Classless reverse DNS delegation


The goal of these notes is to try and clarify the reasoning behind my recommendations on implementing RFC-2317 delegations. In particular the following issues keep coming up repeatedly with each vendor:

  • why use “-” instead of “/”
  • why use particular NS records
  • why delegate within IN-ADDR.ARPA

I am hoping that the these notes can help ISP’s provide an efficient and smooth implementation of RFC-2317 with the least amount of headache for the end-user.

  1. Selecting the CNAME target zone

    RFC-2317 shows an example case where the target zone is a delegated sub-zone of the IN-ADDR.ARPA zone for a natural class C network. This will allow for the NS records for the zone to be independently selected (see benefits described below). An example of such a zone would be 0-

    Now pay careful attention to the last paragraph of RFC-2317. There are broken resolver implementations that apply the “valid host name” restrictions on the CNAME target (it should only be applied to the PTR target name). To avoid problems with such implementations it is best to use a character that is allowed in a hostname. I prefer using a hyphen, as I did in the example above.

    Some ISP’s may at first refuse to delegate these zones (without any explanation). Approach such ISP’s with the reasoning in here first, but if that fails consider using your “forward” zone as a fallback.

    There is nothing magic about the IN-ADDR.ARPA zone for RFC-2317 delegations. You will have to sacrifice the optimization provided by a correct IN-ADDR.ARPA delegation, but you will still retain the ease of local administration for all name changes.

    I recommend using a dedicated subdomain for the PTR records, e.g. if your forward domain is “EXAMPLE.COM” use “REV.EXAMPLE.COM” for the PTR records.

  2. Selecting the NS records

    The NS records for the delegated zone should include all the NS records of the parent zone, in addition to any NS records pointing to the public name servers the delegate may want to use. Having the name servers of the parent zone secondary the delegated zone allows them to have the necessary authoritative data to return the CNAME target in the additional records of a response to a PTR record query (minimizing the number of queries needed to resolve an address).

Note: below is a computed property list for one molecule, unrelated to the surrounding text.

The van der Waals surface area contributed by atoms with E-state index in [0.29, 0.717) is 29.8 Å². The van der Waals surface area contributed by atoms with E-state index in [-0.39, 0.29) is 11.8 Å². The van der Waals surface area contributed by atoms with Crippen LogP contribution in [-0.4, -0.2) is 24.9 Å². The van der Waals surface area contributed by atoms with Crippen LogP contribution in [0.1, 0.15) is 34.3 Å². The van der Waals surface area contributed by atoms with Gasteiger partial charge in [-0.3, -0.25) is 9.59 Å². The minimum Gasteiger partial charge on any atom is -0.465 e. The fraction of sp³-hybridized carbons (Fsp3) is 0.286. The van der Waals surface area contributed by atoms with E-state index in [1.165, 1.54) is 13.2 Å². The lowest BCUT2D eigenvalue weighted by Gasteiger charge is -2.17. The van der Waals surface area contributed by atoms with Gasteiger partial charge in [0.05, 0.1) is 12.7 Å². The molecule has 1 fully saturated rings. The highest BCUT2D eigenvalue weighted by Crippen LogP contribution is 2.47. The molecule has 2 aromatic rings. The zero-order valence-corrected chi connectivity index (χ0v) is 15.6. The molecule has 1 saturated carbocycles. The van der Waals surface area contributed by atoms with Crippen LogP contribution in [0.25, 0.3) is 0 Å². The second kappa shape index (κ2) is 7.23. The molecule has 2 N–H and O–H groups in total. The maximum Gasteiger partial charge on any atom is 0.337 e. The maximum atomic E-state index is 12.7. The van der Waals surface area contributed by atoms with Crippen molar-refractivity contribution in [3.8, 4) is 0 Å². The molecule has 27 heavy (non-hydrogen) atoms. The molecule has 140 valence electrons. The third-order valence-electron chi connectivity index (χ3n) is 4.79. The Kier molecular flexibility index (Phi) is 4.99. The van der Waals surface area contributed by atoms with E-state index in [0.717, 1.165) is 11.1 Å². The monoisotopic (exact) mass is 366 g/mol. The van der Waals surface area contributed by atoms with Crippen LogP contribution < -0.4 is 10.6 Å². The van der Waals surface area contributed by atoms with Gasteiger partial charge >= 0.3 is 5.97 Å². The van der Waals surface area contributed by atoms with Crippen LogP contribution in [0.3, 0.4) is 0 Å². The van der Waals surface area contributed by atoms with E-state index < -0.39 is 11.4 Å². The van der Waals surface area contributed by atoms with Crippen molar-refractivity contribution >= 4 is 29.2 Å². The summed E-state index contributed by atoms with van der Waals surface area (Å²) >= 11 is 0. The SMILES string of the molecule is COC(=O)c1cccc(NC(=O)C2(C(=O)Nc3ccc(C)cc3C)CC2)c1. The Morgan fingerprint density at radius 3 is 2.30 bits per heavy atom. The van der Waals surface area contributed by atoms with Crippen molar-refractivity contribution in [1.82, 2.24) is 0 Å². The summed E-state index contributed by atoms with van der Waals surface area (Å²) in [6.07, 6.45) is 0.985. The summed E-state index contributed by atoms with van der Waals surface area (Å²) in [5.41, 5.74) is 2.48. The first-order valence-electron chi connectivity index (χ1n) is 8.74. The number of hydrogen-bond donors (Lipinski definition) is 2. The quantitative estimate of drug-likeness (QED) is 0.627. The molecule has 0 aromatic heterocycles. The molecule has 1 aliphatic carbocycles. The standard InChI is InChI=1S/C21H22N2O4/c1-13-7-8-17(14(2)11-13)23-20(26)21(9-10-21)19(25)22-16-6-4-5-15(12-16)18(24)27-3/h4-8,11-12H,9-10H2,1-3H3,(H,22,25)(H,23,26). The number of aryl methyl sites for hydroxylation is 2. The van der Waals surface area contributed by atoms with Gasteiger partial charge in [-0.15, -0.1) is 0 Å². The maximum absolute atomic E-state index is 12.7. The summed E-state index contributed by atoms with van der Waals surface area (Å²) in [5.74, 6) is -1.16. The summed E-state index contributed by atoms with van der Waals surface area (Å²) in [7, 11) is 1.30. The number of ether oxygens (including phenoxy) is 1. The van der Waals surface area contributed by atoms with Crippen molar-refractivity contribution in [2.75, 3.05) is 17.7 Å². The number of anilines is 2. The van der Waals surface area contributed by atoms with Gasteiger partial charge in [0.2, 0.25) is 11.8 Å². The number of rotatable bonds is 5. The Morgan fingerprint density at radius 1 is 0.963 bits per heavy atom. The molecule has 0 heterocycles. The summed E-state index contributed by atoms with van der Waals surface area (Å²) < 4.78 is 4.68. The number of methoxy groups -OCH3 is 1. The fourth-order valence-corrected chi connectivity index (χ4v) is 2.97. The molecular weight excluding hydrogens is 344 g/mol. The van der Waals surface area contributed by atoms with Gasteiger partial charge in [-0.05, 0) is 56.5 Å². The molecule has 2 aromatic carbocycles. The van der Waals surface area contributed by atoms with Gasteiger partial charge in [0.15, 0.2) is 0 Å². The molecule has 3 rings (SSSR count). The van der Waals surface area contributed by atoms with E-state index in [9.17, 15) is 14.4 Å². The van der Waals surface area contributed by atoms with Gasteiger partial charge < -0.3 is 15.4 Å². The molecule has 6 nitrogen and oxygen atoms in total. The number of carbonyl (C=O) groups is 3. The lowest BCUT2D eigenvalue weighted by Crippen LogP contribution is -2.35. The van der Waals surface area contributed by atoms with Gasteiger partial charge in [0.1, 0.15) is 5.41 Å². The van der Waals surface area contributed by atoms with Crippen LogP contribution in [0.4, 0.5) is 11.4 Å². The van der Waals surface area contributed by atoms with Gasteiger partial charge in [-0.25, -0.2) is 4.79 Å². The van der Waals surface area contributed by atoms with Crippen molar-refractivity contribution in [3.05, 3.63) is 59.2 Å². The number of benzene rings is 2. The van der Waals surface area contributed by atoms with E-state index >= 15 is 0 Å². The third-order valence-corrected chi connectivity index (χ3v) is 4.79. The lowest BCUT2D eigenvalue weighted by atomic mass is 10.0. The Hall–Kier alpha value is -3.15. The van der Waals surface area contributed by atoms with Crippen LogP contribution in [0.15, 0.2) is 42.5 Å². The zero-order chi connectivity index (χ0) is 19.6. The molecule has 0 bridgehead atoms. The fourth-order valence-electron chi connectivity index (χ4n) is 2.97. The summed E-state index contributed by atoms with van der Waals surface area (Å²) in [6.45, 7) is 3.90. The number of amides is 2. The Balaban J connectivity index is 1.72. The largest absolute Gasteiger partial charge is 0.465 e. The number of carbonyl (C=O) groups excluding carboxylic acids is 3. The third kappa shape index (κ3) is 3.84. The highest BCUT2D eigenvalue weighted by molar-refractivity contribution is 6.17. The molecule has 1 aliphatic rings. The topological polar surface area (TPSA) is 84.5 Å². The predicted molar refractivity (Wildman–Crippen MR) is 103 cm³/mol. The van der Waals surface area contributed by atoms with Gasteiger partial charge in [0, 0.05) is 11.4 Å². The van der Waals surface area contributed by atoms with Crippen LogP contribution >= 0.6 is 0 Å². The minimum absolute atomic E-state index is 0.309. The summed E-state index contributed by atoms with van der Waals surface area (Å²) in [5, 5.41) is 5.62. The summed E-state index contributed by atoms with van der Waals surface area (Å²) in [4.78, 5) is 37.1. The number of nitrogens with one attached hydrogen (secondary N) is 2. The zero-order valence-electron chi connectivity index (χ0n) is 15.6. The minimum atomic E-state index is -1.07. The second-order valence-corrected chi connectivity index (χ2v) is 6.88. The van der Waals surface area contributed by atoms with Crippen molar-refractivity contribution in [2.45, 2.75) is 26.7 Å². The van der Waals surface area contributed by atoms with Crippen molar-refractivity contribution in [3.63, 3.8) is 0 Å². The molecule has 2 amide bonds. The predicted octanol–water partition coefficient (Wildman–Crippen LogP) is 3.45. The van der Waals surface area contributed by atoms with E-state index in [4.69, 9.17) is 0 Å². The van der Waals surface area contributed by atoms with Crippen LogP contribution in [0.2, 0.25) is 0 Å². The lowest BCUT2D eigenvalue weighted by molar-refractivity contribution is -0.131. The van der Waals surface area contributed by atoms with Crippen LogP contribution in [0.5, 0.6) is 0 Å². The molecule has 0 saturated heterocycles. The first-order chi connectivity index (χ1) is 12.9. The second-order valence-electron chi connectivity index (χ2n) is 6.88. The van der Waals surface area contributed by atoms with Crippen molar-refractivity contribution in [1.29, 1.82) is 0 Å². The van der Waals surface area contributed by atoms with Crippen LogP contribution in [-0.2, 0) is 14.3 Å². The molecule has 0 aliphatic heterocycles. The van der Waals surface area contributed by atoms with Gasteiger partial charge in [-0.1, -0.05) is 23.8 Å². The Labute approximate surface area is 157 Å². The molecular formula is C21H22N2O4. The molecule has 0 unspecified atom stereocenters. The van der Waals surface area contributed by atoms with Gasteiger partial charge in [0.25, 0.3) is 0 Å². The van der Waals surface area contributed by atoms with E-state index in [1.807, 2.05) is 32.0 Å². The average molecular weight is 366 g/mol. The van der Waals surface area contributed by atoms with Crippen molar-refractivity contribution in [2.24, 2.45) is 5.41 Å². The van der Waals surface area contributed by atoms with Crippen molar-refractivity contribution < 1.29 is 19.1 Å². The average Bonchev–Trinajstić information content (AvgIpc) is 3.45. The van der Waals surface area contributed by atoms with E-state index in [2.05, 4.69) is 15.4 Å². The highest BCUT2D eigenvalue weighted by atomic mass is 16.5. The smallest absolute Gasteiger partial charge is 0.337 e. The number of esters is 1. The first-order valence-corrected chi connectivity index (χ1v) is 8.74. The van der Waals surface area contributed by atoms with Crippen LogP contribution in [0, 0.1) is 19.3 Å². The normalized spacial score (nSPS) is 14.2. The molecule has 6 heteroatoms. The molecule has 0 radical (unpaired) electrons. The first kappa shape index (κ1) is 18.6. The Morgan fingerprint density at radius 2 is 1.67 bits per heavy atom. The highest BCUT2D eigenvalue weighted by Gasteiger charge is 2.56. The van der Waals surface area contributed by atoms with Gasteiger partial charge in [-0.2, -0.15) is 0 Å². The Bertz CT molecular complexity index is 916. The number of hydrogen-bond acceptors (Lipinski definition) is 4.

This can be achieved using any zone (i.e. even a subdomain of your “forward” domain), of course. However, having the ISP delegate an IN-ADDR.ARPA zone for your PTR records rather than you delegating a zone to your ISP maintains the logical “owner” and “delegate” roles.

    If the primary server for the delegated zone is not permanently on the Internet (e.g. a dial-on-demand connection) then you would not want to advertise it in the NS records. It would just be a stealth server which the advertised secondaries poll for updates.

  3. Example delegation

    To delegate our example zone 0- first look at the NS records of the parent zone 113.0.203.IN-ADDR.ARPA. Let’s say they are the following:

    $ORIGIN 113.0.203.IN-ADDR.ARPA.

    To delegate to SRV.EXAMPLE.COM you would then insert these records in the parent zone data:

    $ORIGIN 113.0.203.IN-ADDR.ARPA.
    $GENERATE 0-15 $ IN CNAME $.0-

    The necessary modifications to /etc/named.conf will be left as an exercise to the reader.

Kimmo Suominen
Global Wire Oy